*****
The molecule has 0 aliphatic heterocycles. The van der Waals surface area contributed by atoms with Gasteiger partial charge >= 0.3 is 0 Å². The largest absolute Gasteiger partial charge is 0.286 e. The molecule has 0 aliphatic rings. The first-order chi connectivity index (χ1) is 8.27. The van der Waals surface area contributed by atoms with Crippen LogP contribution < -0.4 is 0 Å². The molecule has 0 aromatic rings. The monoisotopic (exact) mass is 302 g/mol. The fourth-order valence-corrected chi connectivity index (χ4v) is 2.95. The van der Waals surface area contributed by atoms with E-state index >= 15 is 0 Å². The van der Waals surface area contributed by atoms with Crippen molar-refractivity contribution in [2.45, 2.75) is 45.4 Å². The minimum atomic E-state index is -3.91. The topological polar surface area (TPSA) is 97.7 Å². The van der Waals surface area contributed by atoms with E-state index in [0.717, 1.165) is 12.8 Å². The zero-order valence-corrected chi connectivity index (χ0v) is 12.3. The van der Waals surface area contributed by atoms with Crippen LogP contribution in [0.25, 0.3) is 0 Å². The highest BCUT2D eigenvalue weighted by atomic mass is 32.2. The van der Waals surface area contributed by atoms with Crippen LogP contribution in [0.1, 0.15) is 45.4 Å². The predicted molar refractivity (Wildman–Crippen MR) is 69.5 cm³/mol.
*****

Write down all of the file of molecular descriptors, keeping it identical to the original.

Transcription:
The molecule has 0 aliphatic heterocycles. The van der Waals surface area contributed by atoms with Gasteiger partial charge >= 0.3 is 0 Å². The largest absolute Gasteiger partial charge is 0.286 e. The molecule has 0 aliphatic rings. The first-order chi connectivity index (χ1) is 8.27. The van der Waals surface area contributed by atoms with Crippen LogP contribution < -0.4 is 0 Å². The molecule has 0 aromatic rings. The monoisotopic (exact) mass is 302 g/mol. The fourth-order valence-corrected chi connectivity index (χ4v) is 2.95. The van der Waals surface area contributed by atoms with E-state index >= 15 is 0 Å². The van der Waals surface area contributed by atoms with Crippen molar-refractivity contribution in [2.45, 2.75) is 45.4 Å². The minimum atomic E-state index is -3.91. The topological polar surface area (TPSA) is 97.7 Å². The van der Waals surface area contributed by atoms with E-state index in [0.717, 1.165) is 12.8 Å². The zero-order valence-corrected chi connectivity index (χ0v) is 12.3. The van der Waals surface area contributed by atoms with Crippen LogP contribution in [0.25, 0.3) is 0 Å². The highest BCUT2D eigenvalue weighted by atomic mass is 32.2. The van der Waals surface area contributed by atoms with Crippen LogP contribution in [0.1, 0.15) is 45.4 Å². The predicted molar refractivity (Wildman–Crippen MR) is 69.5 cm³/mol.